1. Don’t isolate yourself
Moving to a new country is exciting, but it can also be a bit of a culture shock, so it’s normal to need time to adjust. But try to be open-minded – there are so many experiences to enjoy in the UK, such as our music venues, museums, theatres, pubs and cafés, to name a few. Grab a friend and dive in!
A good way of making new friends is to join uni societies and sports clubs. If you’re a cricket buff, then Lord’s and The Oval are two of the most prestigious grounds found anywhere in the world. Visiting places of worship is another opportunity to find a support system within the UK. Also, sharing a traditional Indian meal with your flatmates is a great way to make new friends.
But, if things do start to become overwhelming, ask for help as soon as you need it. Read our top tips for looking after your mental health at university here.
2. Adapting to the language
If you’re an international student coming to the UK from India, you’ll already have a high level of spoken English, and moving here is a fantastic opportunity to gain more fluency. Remember that slang can be popular, with different nuances across the UK – if you’re unsure of anything, feel free to ask your coursemates or housemates!
3. Understanding the UK academic system
The UK's academic culture is different from the Indian education system. There isn’t a set path for you to follow – giving you the freedom to explore new ideas. You’re encouraged to do your own research or work with groups for projects. There’s no handholding, which can be daunting – but you always have a mentor available.
As mentioned earlier, the UK uni experience is all about helping you learn and grow as a person – setting you up for graduate life. Make the most of the opportunity by taking the initiative, joining societies and exploring the career’s service for advice.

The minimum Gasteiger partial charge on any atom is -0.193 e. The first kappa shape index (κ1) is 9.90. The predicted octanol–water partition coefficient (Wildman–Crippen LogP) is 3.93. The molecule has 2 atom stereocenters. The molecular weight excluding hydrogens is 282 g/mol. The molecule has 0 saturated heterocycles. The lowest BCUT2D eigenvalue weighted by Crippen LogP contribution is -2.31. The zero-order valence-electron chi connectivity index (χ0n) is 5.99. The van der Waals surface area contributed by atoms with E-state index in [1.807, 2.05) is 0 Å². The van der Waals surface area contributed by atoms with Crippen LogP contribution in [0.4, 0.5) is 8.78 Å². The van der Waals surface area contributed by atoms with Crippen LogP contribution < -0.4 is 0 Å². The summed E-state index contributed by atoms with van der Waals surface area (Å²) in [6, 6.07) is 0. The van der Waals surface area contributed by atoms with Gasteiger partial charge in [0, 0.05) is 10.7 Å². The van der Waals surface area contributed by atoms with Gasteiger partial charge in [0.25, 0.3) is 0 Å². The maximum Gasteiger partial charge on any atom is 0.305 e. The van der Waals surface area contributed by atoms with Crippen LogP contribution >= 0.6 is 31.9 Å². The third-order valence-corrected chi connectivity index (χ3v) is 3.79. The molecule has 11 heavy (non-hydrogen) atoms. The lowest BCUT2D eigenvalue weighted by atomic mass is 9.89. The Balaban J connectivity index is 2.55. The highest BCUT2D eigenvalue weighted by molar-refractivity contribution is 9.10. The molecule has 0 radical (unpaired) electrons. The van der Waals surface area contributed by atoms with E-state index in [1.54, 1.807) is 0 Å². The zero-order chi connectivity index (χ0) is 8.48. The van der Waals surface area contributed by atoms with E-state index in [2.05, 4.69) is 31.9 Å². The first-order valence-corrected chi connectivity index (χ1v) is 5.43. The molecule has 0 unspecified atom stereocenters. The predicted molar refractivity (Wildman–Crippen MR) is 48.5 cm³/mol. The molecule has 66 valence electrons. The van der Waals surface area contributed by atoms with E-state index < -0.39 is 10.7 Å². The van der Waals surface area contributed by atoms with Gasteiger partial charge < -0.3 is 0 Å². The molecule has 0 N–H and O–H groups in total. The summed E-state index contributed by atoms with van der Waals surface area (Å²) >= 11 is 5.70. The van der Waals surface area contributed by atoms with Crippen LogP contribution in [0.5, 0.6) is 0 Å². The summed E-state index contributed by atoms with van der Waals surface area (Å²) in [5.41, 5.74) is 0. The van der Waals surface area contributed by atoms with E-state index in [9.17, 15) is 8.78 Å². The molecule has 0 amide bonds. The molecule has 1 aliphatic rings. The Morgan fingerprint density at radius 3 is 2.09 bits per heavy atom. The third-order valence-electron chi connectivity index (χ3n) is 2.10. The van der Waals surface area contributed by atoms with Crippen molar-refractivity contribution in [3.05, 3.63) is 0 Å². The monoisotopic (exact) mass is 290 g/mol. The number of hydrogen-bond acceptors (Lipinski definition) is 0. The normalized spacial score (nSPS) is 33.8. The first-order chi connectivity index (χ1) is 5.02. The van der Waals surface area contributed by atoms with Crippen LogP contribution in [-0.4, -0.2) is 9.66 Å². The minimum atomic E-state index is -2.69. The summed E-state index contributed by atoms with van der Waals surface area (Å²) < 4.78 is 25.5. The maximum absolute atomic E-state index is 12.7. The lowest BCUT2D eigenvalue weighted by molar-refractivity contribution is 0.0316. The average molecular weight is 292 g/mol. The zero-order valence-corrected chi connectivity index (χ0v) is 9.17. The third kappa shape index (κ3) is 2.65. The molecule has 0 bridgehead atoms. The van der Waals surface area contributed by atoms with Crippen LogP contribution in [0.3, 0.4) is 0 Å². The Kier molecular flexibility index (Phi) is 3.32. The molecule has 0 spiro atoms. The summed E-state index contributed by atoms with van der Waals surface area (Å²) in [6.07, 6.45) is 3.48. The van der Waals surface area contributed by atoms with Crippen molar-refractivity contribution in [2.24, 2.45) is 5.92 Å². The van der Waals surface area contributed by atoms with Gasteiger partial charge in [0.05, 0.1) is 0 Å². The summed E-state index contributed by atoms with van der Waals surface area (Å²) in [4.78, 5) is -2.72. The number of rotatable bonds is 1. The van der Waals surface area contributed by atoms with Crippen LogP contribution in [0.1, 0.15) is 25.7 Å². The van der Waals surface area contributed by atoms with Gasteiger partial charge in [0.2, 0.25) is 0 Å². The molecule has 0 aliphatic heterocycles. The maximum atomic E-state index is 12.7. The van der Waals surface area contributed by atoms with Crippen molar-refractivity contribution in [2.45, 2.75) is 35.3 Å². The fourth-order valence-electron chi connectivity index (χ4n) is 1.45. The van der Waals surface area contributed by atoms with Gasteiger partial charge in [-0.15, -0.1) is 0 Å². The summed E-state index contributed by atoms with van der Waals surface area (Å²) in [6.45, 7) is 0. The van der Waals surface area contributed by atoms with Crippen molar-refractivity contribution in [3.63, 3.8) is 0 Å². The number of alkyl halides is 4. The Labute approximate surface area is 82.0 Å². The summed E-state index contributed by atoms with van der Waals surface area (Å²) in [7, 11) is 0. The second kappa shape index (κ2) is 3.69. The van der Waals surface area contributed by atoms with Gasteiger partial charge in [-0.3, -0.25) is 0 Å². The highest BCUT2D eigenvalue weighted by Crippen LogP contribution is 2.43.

The great news is that international students who’ve successfully completed an undergraduate or master’s degree will be able to benefit from two years’ international work experience upon graduation, through the new Graduate Route Visa. Find out more here.
4. Getting around
It’s easy to travel around UK cities – and exploring further afield for sightseeing. Many students choose to walk, cycle or use public transport, such as buses or the tube in London. You can get special discounts on travel cards/passes for buses and trains and, if you’re living in London, you can apply for a Student 18+ Oyster Card.
And, talking of discounts, students get access to lots of discounted rates on food, clothes and a number of events! Find out more here.
5. Food and drink
As an Indian student living in the UK, although trying an English fry-up and fish & chips is a must, it may take some time to adjust to British food. Don’t worry – there are plenty of Indian restaurants and international cuisines close at hand. For grocery shopping, you’ll be able to find your basic Indian food essentials in local supermarkets, and there are many independent Indian food stores and international supermarkets in the major cities, so you can easily find your favourite home comforts. If there are certain meats that you don’t eat, most UK cities sell a range of meat choices in almost every supermarket.
Pubs and clubs are a major part of student life in the UK, and it’s acceptable to drink alcohol in moderate amounts. That said, you don’t have to drink alcohol to enjoy yourself. All venues sell non-alcoholic drinks. Check out our favourite ideas for alcohol-free nights out here.